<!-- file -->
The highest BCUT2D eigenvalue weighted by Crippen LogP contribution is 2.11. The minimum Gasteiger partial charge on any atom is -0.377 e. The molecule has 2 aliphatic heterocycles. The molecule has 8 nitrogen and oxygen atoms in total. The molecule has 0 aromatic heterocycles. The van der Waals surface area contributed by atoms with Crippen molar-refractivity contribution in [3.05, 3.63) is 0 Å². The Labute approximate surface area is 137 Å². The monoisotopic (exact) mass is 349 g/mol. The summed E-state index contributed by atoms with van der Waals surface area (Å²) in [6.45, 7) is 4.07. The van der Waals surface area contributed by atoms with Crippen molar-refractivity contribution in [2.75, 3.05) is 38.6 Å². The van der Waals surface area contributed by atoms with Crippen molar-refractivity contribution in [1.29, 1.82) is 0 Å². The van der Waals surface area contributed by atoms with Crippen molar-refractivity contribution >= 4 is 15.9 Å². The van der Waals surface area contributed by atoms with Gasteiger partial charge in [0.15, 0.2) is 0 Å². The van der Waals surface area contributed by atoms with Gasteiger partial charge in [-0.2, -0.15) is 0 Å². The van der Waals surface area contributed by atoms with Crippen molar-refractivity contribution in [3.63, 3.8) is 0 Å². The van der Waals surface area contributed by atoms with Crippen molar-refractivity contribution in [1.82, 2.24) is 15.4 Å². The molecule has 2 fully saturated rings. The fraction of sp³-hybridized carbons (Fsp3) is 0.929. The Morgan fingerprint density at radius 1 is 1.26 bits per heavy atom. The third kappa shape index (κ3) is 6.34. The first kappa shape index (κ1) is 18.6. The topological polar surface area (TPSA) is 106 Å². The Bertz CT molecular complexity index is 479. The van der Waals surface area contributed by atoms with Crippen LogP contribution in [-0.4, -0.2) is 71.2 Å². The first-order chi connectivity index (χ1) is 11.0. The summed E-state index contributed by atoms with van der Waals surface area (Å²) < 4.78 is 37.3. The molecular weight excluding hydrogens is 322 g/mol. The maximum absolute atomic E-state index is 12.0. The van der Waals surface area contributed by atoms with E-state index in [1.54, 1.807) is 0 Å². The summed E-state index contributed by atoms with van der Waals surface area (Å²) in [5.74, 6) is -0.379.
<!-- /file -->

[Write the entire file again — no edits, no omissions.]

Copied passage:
The highest BCUT2D eigenvalue weighted by Crippen LogP contribution is 2.11. The minimum Gasteiger partial charge on any atom is -0.377 e. The molecule has 2 aliphatic heterocycles. The molecule has 8 nitrogen and oxygen atoms in total. The molecule has 0 aromatic heterocycles. The van der Waals surface area contributed by atoms with Crippen molar-refractivity contribution in [3.05, 3.63) is 0 Å². The Labute approximate surface area is 137 Å². The monoisotopic (exact) mass is 349 g/mol. The summed E-state index contributed by atoms with van der Waals surface area (Å²) in [6.45, 7) is 4.07. The van der Waals surface area contributed by atoms with Crippen molar-refractivity contribution in [2.75, 3.05) is 38.6 Å². The van der Waals surface area contributed by atoms with Crippen molar-refractivity contribution in [1.29, 1.82) is 0 Å². The van der Waals surface area contributed by atoms with Crippen molar-refractivity contribution >= 4 is 15.9 Å². The van der Waals surface area contributed by atoms with Gasteiger partial charge in [0.15, 0.2) is 0 Å². The van der Waals surface area contributed by atoms with Gasteiger partial charge in [-0.2, -0.15) is 0 Å². The van der Waals surface area contributed by atoms with Crippen molar-refractivity contribution in [3.63, 3.8) is 0 Å². The van der Waals surface area contributed by atoms with Crippen molar-refractivity contribution in [1.82, 2.24) is 15.4 Å². The molecule has 2 fully saturated rings. The fraction of sp³-hybridized carbons (Fsp3) is 0.929. The Morgan fingerprint density at radius 1 is 1.26 bits per heavy atom. The third kappa shape index (κ3) is 6.34. The first kappa shape index (κ1) is 18.6. The topological polar surface area (TPSA) is 106 Å². The Bertz CT molecular complexity index is 479. The van der Waals surface area contributed by atoms with Crippen LogP contribution in [-0.4, -0.2) is 71.2 Å². The first-order chi connectivity index (χ1) is 11.0. The summed E-state index contributed by atoms with van der Waals surface area (Å²) < 4.78 is 37.3. The molecular weight excluding hydrogens is 322 g/mol. The maximum absolute atomic E-state index is 12.0. The van der Waals surface area contributed by atoms with E-state index in [1.54, 1.807) is 0 Å². The summed E-state index contributed by atoms with van der Waals surface area (Å²) in [5.74, 6) is -0.379.